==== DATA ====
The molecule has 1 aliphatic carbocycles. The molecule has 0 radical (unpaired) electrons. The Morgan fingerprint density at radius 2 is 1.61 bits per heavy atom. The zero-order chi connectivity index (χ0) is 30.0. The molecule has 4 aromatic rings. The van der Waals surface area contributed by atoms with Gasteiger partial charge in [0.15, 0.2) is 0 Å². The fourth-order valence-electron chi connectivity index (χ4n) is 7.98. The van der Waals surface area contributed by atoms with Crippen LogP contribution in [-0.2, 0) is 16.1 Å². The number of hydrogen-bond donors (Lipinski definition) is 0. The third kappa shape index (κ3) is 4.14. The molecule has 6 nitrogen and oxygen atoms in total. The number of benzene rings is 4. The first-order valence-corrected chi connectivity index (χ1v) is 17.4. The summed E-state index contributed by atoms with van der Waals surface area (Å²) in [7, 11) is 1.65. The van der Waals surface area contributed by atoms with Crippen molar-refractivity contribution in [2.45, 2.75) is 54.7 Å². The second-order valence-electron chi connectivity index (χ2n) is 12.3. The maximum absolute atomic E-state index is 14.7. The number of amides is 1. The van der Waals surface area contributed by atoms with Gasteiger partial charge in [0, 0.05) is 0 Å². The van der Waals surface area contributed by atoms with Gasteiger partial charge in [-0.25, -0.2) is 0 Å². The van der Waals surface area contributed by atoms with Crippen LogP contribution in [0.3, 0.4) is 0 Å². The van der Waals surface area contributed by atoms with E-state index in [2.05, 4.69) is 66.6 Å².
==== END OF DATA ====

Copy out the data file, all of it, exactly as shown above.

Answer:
The molecule has 1 aliphatic carbocycles. The molecule has 0 radical (unpaired) electrons. The Morgan fingerprint density at radius 2 is 1.61 bits per heavy atom. The zero-order chi connectivity index (χ0) is 30.0. The molecule has 4 aromatic rings. The van der Waals surface area contributed by atoms with Gasteiger partial charge in [0.15, 0.2) is 0 Å². The fourth-order valence-electron chi connectivity index (χ4n) is 7.98. The van der Waals surface area contributed by atoms with Crippen LogP contribution in [-0.2, 0) is 16.1 Å². The number of hydrogen-bond donors (Lipinski definition) is 0. The third kappa shape index (κ3) is 4.14. The molecule has 6 nitrogen and oxygen atoms in total. The number of benzene rings is 4. The first-order valence-corrected chi connectivity index (χ1v) is 17.4. The summed E-state index contributed by atoms with van der Waals surface area (Å²) in [7, 11) is 1.65. The van der Waals surface area contributed by atoms with Crippen molar-refractivity contribution in [2.45, 2.75) is 54.7 Å². The second-order valence-electron chi connectivity index (χ2n) is 12.3. The maximum absolute atomic E-state index is 14.7. The number of amides is 1. The van der Waals surface area contributed by atoms with Gasteiger partial charge in [0, 0.05) is 0 Å². The van der Waals surface area contributed by atoms with Gasteiger partial charge in [-0.25, -0.2) is 0 Å². The van der Waals surface area contributed by atoms with Crippen LogP contribution in [0.3, 0.4) is 0 Å². The van der Waals surface area contributed by atoms with E-state index in [2.05, 4.69) is 66.6 Å².